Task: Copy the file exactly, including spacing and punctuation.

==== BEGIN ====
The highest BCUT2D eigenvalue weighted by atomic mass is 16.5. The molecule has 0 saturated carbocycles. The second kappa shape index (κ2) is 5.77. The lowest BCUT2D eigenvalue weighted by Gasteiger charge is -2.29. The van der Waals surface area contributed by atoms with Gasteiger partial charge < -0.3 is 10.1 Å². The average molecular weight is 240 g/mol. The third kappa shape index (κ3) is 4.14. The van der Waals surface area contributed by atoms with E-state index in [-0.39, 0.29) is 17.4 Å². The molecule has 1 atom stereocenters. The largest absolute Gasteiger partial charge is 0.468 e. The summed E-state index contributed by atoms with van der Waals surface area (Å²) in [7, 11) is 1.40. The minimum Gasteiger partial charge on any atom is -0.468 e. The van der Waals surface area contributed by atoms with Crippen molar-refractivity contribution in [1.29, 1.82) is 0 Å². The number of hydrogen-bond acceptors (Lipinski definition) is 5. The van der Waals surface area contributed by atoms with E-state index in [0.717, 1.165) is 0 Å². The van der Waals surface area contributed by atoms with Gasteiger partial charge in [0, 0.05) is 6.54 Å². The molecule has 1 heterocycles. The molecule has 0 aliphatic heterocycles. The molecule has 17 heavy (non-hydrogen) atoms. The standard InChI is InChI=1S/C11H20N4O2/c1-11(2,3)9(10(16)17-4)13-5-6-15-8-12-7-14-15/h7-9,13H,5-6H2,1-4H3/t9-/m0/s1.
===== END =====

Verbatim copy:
The highest BCUT2D eigenvalue weighted by atomic mass is 16.5. The molecule has 0 saturated carbocycles. The second kappa shape index (κ2) is 5.77. The lowest BCUT2D eigenvalue weighted by Gasteiger charge is -2.29. The van der Waals surface area contributed by atoms with Gasteiger partial charge < -0.3 is 10.1 Å². The average molecular weight is 240 g/mol. The third kappa shape index (κ3) is 4.14. The van der Waals surface area contributed by atoms with E-state index in [-0.39, 0.29) is 17.4 Å². The molecule has 1 atom stereocenters. The largest absolute Gasteiger partial charge is 0.468 e. The summed E-state index contributed by atoms with van der Waals surface area (Å²) in [7, 11) is 1.40. The minimum Gasteiger partial charge on any atom is -0.468 e. The van der Waals surface area contributed by atoms with Crippen molar-refractivity contribution in [1.29, 1.82) is 0 Å². The number of hydrogen-bond acceptors (Lipinski definition) is 5. The van der Waals surface area contributed by atoms with E-state index in [0.717, 1.165) is 0 Å². The van der Waals surface area contributed by atoms with Gasteiger partial charge in [0, 0.05) is 6.54 Å². The molecule has 1 heterocycles. The molecule has 0 aliphatic heterocycles. The molecule has 17 heavy (non-hydrogen) atoms. The standard InChI is InChI=1S/C11H20N4O2/c1-11(2,3)9(10(16)17-4)13-5-6-15-8-12-7-14-15/h7-9,13H,5-6H2,1-4H3/t9-/m0/s1.